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Virtual reality helps autistic children tackle phobias

| | April 16, 2019

One tool that is being embraced by therapists, counselors, teachers, parents and their children to help those with autism to better communicate and connect with others and the world around them is virtual reality. It is also being used to help others without autism to understand what living with the condition means. Many argue that there is no other medium that comes as close to putting you in someone else’s shoes as VR.

[A] recent study examined the effect of using immersive therapy to treat phobias in autistic children. The research was conducted in the Blue Room, an experience which was developed by specialists at Newcastle University, working alongside innovative technology firm Third Eye NeuroTech.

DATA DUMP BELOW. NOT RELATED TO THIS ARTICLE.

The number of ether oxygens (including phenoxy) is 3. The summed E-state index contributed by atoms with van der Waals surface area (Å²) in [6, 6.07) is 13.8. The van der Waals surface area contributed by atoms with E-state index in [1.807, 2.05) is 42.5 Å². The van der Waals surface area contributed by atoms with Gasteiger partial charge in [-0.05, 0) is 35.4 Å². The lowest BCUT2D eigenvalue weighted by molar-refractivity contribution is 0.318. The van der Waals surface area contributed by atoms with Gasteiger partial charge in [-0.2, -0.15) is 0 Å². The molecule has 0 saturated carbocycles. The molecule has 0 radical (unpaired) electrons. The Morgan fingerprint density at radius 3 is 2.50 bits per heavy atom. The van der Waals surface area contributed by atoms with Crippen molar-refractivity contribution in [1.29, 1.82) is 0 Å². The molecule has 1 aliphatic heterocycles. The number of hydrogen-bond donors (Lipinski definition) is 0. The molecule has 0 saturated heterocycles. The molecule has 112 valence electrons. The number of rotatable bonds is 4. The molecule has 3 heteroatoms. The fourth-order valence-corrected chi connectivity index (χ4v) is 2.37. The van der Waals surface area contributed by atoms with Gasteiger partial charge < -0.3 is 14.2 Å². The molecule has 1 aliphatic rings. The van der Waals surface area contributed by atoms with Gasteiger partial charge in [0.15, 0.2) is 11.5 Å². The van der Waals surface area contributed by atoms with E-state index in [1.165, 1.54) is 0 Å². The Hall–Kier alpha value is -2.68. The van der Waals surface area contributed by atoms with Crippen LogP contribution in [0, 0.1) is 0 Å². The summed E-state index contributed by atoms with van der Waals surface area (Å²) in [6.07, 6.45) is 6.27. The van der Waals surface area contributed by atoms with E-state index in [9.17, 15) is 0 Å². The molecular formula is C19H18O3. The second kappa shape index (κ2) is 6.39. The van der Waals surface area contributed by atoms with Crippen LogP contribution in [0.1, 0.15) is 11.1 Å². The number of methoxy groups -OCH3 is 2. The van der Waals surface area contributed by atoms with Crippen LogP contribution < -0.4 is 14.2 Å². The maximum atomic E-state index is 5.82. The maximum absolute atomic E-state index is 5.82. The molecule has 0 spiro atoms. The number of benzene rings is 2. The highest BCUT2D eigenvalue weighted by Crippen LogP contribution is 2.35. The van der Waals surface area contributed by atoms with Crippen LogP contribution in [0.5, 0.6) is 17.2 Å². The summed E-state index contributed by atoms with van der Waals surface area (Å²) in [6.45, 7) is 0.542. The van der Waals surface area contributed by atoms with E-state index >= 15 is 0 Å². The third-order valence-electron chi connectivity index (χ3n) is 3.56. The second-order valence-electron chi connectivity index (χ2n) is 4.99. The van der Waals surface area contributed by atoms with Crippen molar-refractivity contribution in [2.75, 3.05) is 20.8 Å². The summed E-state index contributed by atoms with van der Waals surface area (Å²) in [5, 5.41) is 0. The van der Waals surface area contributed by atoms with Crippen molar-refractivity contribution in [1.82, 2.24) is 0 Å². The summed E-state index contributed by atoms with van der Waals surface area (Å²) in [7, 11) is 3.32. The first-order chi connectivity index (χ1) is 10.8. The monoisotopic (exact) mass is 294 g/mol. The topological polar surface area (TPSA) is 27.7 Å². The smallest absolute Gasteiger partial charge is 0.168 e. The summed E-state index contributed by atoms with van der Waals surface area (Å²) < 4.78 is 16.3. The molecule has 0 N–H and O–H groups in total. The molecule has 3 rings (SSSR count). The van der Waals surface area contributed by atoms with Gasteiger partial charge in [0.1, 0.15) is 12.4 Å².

Related article:  Differences in brain reward system may explain why autistic people are less interested in socialization

“For many children and their families, anxiety can rule their lives as they try to avoid the situations which can trigger their child’s fears or phobia,” says Professor Jeremy Parr, who led the study.

The research involved a controlled and randomized trial of 32 children aged between 8-14. The results showed that 25 percent of the group experienced an alleviation in the experience of the phobia two weeks after the treatment ended. This increased to 38 percent after six months.

Read full, original post: How Virtual Reality Can Help Those With Autism

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